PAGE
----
ST. LOUIS – If you play Powerball frequently, you might have encountered a situation similar to what the St. Louis Blues experienced Monday as part of the 2023 NHL Draft process.

Picture a scenario in which you match several early numbers and need just one more to go your way for the big prize. Unfortunately, the final ball is not the number you needed. You might still get a prize, but it’s quite a bit smaller than you expected.

The Blues needed to match four numbers in the NHL Draft lottery to win the first pick of this year’s draft, one expected to be used on 17-year-old Canadian prospect Connor Bedard, considered a generational talent by many NHL scouts.

After the NHL regular season ended, the league assigned teams to various lottery numbers and chances based on their finish in the standings. The Blues, missing playoffs for just the second time in 12 years, but finishing better than many non-playoff teams, only had around a 3.5% chance at winning the first overall pick.

The process to determine that was held Monday on an ESPN program. With 11 teams known to be in the running and the rules clear, NHL Commissioner Gary Bettman introduced lottery technician Martin Gorbachik to draw numbers.

Bettman then asked NHL VP of events Thomas Meaney to look at the wall, turn his back to the machine and call for Gorbachik to draw a number every 20 seconds. When Meaney called, “Draw,” the No. 5 came out first. No. 13 followed, then No. 4.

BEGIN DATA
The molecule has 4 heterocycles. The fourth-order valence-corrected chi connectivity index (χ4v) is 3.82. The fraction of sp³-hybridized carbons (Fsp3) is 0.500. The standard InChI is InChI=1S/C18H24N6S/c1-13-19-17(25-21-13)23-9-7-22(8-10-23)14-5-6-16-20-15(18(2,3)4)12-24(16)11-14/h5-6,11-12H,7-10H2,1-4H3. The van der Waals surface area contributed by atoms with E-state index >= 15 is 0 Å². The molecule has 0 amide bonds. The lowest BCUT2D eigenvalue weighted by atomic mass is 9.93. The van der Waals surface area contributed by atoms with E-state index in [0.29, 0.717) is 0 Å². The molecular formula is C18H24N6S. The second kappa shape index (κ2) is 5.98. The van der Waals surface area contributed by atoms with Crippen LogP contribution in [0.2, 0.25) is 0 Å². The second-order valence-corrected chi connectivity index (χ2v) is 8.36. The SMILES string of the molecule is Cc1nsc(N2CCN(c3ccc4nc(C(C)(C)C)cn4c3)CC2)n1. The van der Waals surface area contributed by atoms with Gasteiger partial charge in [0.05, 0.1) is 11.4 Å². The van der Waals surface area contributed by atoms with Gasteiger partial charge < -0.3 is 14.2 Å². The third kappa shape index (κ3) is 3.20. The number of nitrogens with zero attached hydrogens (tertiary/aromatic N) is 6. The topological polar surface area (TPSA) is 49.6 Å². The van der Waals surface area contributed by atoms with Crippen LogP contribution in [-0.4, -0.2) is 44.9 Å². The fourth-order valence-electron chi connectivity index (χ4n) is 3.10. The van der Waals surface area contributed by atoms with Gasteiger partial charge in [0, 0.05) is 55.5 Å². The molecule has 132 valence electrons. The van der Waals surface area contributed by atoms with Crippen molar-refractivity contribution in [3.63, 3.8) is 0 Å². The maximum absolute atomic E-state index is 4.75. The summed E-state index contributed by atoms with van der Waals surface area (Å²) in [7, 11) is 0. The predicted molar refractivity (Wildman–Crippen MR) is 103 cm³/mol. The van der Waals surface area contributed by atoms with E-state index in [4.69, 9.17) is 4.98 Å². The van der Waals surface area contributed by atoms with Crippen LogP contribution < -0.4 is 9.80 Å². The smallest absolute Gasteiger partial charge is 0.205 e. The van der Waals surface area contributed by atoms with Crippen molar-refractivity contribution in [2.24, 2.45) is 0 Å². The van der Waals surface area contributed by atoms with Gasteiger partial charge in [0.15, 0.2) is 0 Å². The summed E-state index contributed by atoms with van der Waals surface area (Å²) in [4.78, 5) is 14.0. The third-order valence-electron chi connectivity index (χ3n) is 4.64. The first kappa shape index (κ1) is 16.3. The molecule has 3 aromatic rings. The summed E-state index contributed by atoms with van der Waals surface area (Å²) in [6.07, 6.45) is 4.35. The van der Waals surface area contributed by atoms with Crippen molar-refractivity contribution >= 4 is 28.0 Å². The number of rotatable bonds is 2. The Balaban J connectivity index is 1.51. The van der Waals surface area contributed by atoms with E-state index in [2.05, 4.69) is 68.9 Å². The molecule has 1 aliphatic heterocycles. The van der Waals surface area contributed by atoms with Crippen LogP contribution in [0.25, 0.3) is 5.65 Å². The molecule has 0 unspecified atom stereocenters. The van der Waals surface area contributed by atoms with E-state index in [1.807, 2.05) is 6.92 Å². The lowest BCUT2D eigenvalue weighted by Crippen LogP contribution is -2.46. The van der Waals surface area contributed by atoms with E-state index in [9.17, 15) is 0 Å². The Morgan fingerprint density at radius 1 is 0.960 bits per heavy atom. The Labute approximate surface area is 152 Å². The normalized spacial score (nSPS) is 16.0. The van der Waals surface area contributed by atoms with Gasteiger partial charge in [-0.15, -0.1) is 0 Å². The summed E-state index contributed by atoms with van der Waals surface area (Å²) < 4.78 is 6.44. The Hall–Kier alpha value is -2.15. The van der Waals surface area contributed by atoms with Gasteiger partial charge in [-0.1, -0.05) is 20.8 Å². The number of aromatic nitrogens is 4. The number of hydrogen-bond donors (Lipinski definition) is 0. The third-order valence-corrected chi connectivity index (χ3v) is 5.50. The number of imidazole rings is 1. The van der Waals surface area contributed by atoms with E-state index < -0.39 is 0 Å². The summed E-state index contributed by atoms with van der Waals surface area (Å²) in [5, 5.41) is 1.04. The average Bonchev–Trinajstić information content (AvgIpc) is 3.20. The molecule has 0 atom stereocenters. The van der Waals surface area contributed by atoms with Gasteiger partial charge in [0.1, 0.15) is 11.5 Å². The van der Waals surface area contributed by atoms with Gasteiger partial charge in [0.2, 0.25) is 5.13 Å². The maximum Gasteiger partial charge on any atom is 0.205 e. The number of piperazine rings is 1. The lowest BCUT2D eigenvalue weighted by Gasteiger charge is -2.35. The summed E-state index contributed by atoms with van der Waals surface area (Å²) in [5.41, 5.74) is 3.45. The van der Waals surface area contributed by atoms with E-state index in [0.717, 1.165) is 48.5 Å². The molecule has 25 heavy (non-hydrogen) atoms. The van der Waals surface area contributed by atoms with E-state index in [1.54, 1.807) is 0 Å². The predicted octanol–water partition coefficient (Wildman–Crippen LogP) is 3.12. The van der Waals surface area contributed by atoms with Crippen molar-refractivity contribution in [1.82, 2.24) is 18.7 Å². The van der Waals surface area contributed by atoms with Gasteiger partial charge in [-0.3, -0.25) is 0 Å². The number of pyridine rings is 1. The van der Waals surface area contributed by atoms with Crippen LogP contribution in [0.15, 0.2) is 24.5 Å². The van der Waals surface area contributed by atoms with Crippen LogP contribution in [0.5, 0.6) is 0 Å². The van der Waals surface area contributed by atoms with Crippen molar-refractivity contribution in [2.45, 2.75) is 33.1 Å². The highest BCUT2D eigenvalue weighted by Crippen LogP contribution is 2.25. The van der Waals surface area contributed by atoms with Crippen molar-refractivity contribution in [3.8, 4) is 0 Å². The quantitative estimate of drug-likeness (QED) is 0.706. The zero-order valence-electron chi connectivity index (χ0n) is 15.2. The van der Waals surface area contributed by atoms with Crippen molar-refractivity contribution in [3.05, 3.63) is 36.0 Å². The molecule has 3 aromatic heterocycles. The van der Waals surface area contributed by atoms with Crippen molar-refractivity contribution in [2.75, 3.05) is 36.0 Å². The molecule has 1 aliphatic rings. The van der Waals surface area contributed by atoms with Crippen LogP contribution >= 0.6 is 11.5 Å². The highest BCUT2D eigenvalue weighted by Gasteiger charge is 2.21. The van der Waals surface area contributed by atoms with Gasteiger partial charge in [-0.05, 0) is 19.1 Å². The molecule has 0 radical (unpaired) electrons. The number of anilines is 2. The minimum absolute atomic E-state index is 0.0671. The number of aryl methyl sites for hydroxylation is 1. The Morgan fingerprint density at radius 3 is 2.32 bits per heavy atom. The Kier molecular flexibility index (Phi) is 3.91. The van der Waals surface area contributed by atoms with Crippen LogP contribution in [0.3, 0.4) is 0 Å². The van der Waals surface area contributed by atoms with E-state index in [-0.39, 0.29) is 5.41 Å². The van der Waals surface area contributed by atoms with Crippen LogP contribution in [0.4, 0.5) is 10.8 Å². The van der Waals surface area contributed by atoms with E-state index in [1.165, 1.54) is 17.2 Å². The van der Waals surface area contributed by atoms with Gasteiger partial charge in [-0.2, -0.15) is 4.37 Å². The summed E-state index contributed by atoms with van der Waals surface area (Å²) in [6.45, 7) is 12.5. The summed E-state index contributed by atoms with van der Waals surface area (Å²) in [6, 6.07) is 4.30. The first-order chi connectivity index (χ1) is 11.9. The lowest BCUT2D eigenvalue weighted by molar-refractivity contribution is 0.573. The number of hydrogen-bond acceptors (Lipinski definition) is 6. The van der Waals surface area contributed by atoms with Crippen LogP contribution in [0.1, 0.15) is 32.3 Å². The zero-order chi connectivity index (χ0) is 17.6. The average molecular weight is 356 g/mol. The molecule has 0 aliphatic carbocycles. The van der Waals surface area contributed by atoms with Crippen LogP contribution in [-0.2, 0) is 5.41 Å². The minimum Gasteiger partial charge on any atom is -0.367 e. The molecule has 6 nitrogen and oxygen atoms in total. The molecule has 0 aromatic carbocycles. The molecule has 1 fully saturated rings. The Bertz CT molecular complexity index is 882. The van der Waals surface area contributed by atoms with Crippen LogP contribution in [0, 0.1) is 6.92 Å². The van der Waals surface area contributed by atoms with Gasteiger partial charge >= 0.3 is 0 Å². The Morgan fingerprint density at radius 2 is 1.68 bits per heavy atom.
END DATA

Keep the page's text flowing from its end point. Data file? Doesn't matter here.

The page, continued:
Only a few seconds passed between the third and fourth balls coming out of the machine. At that moment, several teams still had a shot at the No. 1 pick, including the Blues.

The last number drawn was 9. Bettman turned to Clarke, who read from the list of combinations. Based on the four drawn number (5, 13, 4, 9), the Chicago Blackhawks won the race.

This gives the Chicago Blackhawks the No. 1 pick of the 2023 NHL Draft and likely guarantee that Bedard lands with the Blackhawks, barring a trade or unforeseen circumstance. If the Blackhawks indeed select Bedard, as expeted, he could be a division rival to the Blues for many years to come.

The Blues, like the Blackhawks, had matched the first three numbers of the draft. Just how close were they to unlikely landing the first overall pick?

Chicago needed a No. 9 ball. St. Louis needed a No. 8 ball. Essentially, this means the Blues lost at their best chance to land Connor Bedard by the difference of one number on the last ball. A gut-punch.

The lottery process was continued for the first 16 picks of the NHL Draft to assign spots to non-playoff teams. The Blues landed No. 10 as their first overall pick, right where they would have if the draft was based on record alone, and not a lottery process.

The No. 10 overall selection will be the Blues’ highest since 2008. St. Louis will also have the benefit of first-round draft picks from the Toronto Maple Leafs and Dallas Stars, picks acquired as part of the Ryan O’Reilly and Vladimir Tarasenko trades this season. Those spots are still to be determined based on the playoff fates of Toronto and Dallas.

It’s possible the Blues could leverage their three first-rounders to try and move up in the first round, though many of the teams ahead of them are in need of a larger rebuild. Canadian forward Adam Fantilli, Sweden’s Leo Carlsson and Russia’s Matvei Michkov are among the top prospects projected to be drafted within the Top 5 picks.

The NHL Draft will take place over two days from June 28-29, shortly following the end of the 2022-23 season and Stanley Cup playoffs.